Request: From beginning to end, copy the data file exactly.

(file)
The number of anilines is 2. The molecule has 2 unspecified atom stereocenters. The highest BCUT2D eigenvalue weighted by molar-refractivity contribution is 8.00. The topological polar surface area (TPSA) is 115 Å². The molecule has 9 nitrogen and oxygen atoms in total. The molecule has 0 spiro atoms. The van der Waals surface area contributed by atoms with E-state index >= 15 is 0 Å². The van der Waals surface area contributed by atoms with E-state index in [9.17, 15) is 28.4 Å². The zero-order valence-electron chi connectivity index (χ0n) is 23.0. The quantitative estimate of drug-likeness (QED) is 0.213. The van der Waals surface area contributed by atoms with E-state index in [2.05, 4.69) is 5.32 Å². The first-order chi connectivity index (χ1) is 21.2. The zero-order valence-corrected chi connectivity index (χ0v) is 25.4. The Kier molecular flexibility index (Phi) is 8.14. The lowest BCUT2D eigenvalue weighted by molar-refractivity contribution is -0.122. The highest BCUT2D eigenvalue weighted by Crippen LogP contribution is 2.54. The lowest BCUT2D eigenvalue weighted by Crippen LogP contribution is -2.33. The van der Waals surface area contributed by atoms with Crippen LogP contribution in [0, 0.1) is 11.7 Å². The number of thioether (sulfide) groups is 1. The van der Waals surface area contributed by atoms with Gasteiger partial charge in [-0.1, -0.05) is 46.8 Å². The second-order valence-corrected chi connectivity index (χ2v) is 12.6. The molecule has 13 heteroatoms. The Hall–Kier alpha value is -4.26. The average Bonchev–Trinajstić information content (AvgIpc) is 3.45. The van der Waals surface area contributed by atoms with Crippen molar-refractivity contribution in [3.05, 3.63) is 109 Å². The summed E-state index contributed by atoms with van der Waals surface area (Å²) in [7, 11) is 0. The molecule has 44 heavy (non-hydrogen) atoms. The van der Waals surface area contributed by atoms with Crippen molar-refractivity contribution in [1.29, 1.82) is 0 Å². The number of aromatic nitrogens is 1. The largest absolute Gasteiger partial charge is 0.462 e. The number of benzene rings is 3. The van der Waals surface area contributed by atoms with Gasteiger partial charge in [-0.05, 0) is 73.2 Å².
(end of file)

The number of anilines is 2. The molecule has 2 unspecified atom stereocenters. The highest BCUT2D eigenvalue weighted by molar-refractivity contribution is 8.00. The topological polar surface area (TPSA) is 115 Å². The molecule has 9 nitrogen and oxygen atoms in total. The molecule has 0 spiro atoms. The van der Waals surface area contributed by atoms with E-state index >= 15 is 0 Å². The van der Waals surface area contributed by atoms with E-state index in [9.17, 15) is 28.4 Å². The zero-order valence-electron chi connectivity index (χ0n) is 23.0. The quantitative estimate of drug-likeness (QED) is 0.213. The van der Waals surface area contributed by atoms with E-state index in [2.05, 4.69) is 5.32 Å². The first-order chi connectivity index (χ1) is 21.2. The zero-order valence-corrected chi connectivity index (χ0v) is 25.4. The Kier molecular flexibility index (Phi) is 8.14. The lowest BCUT2D eigenvalue weighted by molar-refractivity contribution is -0.122. The highest BCUT2D eigenvalue weighted by Crippen LogP contribution is 2.54. The lowest BCUT2D eigenvalue weighted by Crippen LogP contribution is -2.33. The van der Waals surface area contributed by atoms with Crippen LogP contribution in [0, 0.1) is 11.7 Å². The number of thioether (sulfide) groups is 1. The van der Waals surface area contributed by atoms with Gasteiger partial charge in [-0.1, -0.05) is 46.8 Å². The second-order valence-corrected chi connectivity index (χ2v) is 12.6. The molecule has 13 heteroatoms. The Hall–Kier alpha value is -4.26. The average Bonchev–Trinajstić information content (AvgIpc) is 3.45. The van der Waals surface area contributed by atoms with Crippen molar-refractivity contribution in [3.05, 3.63) is 109 Å². The summed E-state index contributed by atoms with van der Waals surface area (Å²) in [7, 11) is 0. The molecule has 44 heavy (non-hydrogen) atoms. The van der Waals surface area contributed by atoms with Crippen molar-refractivity contribution in [1.29, 1.82) is 0 Å². The number of aromatic nitrogens is 1. The largest absolute Gasteiger partial charge is 0.462 e. The number of benzene rings is 3. The van der Waals surface area contributed by atoms with Gasteiger partial charge in [-0.05, 0) is 73.2 Å².